Can Anti-Trump Republican Groups Bring About a Biden Landslide?

They may be giving enough conservatives permission to vote their conscience.

According to Jonathan Martin, Republican leaders who don’t support Trump’s reelection have chosen one of three different paths.

  1. State publicly that they won’t vote for him and plan to vote for Biden (Colin Powell and Carly Fiorina).
  2. State publicly that they won’t vote for him, but won’t vote for Biden (Mitt Romney and John Bolton).
  3. Stay silent (George W. Bush, Paul Ryan, and John Boehner).

There’s one thing that all of those Republicans except Romney have in common: none of them currently hold elective office. What is even more interesting is what Martin heard about those who do.

“I’ve had five conversations with senators who tell me they are really struggling with supporting Trump,” said [Democratic Senator Chris] Coons, who declined to give names.

Indeed, one Republican senator, who is publicly supporting the president, said in an interview that he might prefer a Biden victory if the G.O.P. managed to preserve its Senate majority. This lawmaker, like a number of Republicans, is uneasy with Mr. Trump’s behavior and weary from the near-weekly barrage of questions from reporters about the latest presidential eruption.

As former Senator Claire McCaskill of Missouri, a moderate Democrat who was friends with a number of her former Republican colleagues, put it: “It’s easier to count the ones who are definitely voting for Trump.”

That demonstrates the kind of political cowardice that has plagued Republicans ever since Trump was elected. But in talking to GOP campaign consultants, Tim Miller explains the dilemma faced by those up for reelection in 2020, like Senator John Cornyn of Texas.

[R]ather than addressing this by creating some strategic separation from Trump to solidify the historically conservative Dallas and Houston suburbs where Trump is bleeding out, Cornyn has become a Mr. Trump fan girl, echoing his virus denial and defending the attack on nonviolent protestors in Lafayette Square.

Why? According to one: “You have 25% of the state is rural and Trump gets like Saddam Hussein level numbers here. 87% in 25% of the state… Cornyn gets 69. And so Cornyn can’t find a place to break from because he could really put that in jeopardy.”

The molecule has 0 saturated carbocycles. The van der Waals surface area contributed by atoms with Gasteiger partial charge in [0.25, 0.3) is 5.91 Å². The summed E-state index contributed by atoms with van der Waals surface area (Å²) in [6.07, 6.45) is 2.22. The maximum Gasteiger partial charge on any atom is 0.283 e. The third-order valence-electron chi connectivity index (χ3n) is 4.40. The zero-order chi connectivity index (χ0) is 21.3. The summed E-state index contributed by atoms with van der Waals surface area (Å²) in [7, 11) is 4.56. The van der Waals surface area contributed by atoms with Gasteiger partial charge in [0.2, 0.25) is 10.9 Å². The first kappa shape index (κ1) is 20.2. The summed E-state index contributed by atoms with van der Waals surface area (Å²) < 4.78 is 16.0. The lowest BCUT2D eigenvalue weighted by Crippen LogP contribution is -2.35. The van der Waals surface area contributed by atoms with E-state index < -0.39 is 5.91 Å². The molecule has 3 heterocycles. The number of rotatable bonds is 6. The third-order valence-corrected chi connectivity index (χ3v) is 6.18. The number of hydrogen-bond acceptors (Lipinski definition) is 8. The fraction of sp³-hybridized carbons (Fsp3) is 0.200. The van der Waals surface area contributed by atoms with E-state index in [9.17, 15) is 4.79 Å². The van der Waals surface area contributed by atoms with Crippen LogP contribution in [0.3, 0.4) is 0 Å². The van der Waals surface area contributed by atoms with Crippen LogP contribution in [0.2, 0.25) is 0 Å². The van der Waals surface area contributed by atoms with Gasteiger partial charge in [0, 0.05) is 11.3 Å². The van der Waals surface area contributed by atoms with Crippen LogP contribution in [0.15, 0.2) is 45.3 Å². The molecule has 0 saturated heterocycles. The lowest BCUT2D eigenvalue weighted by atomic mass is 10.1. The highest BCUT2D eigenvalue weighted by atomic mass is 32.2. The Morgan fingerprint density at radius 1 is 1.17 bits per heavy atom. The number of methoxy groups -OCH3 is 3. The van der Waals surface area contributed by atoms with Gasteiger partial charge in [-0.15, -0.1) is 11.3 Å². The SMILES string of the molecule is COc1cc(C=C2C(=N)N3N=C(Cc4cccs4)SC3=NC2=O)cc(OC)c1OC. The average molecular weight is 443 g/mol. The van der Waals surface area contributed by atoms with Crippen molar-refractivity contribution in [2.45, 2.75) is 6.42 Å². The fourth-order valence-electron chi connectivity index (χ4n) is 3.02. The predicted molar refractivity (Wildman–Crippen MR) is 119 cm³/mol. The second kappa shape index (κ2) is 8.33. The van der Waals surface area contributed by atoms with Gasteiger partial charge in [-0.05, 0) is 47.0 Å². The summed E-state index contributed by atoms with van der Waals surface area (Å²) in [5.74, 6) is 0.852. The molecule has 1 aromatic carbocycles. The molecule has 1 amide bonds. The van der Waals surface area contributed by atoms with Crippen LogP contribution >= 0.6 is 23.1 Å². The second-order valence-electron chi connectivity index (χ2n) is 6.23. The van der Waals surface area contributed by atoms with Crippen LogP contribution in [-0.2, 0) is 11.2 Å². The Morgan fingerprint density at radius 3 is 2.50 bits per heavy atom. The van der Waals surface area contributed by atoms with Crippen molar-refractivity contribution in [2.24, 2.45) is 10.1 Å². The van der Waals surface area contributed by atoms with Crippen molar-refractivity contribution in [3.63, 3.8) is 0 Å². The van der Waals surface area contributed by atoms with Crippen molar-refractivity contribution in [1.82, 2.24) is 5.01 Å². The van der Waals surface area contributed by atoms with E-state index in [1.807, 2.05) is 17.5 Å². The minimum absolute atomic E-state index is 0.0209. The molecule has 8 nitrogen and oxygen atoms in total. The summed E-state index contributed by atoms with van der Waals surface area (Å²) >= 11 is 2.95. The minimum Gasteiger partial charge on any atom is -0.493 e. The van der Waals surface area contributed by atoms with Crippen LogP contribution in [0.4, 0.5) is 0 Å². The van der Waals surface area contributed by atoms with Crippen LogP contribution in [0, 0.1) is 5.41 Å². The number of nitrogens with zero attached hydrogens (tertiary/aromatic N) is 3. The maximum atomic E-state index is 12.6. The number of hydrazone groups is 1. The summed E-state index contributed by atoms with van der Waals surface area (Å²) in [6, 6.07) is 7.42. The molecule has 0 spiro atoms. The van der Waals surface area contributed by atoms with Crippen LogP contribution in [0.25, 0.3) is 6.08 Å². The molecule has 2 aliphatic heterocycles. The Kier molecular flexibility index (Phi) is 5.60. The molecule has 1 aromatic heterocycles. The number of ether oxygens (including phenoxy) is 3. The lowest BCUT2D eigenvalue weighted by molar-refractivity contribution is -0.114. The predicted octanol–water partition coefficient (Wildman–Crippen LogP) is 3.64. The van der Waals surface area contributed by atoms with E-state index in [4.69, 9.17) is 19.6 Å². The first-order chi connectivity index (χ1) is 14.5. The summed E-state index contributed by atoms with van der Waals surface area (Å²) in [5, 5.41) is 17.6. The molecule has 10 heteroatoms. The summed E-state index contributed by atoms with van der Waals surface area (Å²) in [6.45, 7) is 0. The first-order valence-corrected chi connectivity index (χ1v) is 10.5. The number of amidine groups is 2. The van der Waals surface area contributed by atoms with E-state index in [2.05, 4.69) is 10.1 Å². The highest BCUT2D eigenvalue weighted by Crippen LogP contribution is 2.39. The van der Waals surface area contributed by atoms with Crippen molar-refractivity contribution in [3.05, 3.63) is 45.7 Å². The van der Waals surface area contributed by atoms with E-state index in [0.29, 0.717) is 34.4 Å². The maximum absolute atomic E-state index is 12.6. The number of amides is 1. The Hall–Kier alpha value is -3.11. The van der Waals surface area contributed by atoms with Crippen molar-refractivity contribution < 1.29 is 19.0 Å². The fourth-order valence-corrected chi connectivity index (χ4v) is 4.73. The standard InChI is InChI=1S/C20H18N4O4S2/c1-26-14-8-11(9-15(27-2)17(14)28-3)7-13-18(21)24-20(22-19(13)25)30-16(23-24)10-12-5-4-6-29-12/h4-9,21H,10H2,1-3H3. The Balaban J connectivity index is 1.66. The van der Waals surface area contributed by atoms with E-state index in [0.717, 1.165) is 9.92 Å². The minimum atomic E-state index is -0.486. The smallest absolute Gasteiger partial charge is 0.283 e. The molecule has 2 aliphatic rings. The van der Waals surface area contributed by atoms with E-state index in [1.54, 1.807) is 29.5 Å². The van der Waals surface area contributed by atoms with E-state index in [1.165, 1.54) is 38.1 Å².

And thus the polarizing nature of Trump makes it impossible for Cornyn to make a move that helps him in the swingy suburbs without risking the floor falling out from under him in West Texas.

That is why I find the number of Republican groups forming to defeat Trump extremely significant. The ranks include the Lincoln Project, Right Side PAC, 43 Alumni for Biden, and Republican Voters Against Trump. The proliferation of these groups strikes me as unprecedented in modern political history, so it deserves our attention. Here is something Republican strategist John Weaver said about the goal of the Lincoln Project.

“Republicans are hierarchical,” Weaver said. “So what’s not getting a lot of attention right now is the structure we are building — the permission ramp for Republicans so that they will have some comfort that they are not alone in doing the right thing.”

The fact that Republicans are hierarchical is an astute observation. But that’s not the only reason why building a permission ramp is important. As Andrew Levison wrote, conservatives have actually built a three-level ideological cocoon that these kinds of efforts could puncture. The first level is a national media structure headlined by Fox News. Behind that are local news sources such as Sinclair TV stations and talk radio. A permission ramp is more likely to affect the third level, which Levison describes as the most significant.

Finally, and most importantly, it is the network of personal relationships between neighbors and friends that works to validate and confirm the broader messages. Casual conversations with friends, Facebook messages and e-mails from relatives, and jokes passed among co-workers all reinforce the sense that Democrats are the “other” and lead people who once supported Democrats to mute their views, creating what sociologists call a “spiral of silence.”  The result makes support for the Republican Party seem not just dominant but unanimous.

This last, most intimate level of influence is the most important because it validates and provides the “proof” that what the conservative national and local media are saying is actually right. In this environment, political life ceases to be a debate or dialog between candidates or parties. Instead people come to accept that you would have to be completely out of your mind to ever vote for a Democrat.

As an example of how to puncture that “spiral of silence,” this is the kind of video from Republican Voters Against Trump that might break through to some white evangelical Christians—even in Texas.

Notice how Tommy says that he reluctantly voted for Trump in 2016 because the “at least he’s not Hillary Clinton” rallying cry was strong in his part of the country. That is a perfect example of how the “spiral of silence” works. Now Tommy is part of building a permission structure to give others an option that he didn’t take advantage of four years ago.

It is a fact that there are some Trump supporters who will hang on until the bitter end. But the reason a possible landslide for Biden is even being discussed is that there are Republicans out there who are beginning to see that “dark path” that Tommy says Trump’s reelection would take us down. The seeds of doubt are being planted.

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Nancy LeTourneau

Nancy LeTourneau is a contributing writer for the Washington Monthly. Follow her on Twitter @Smartypants60.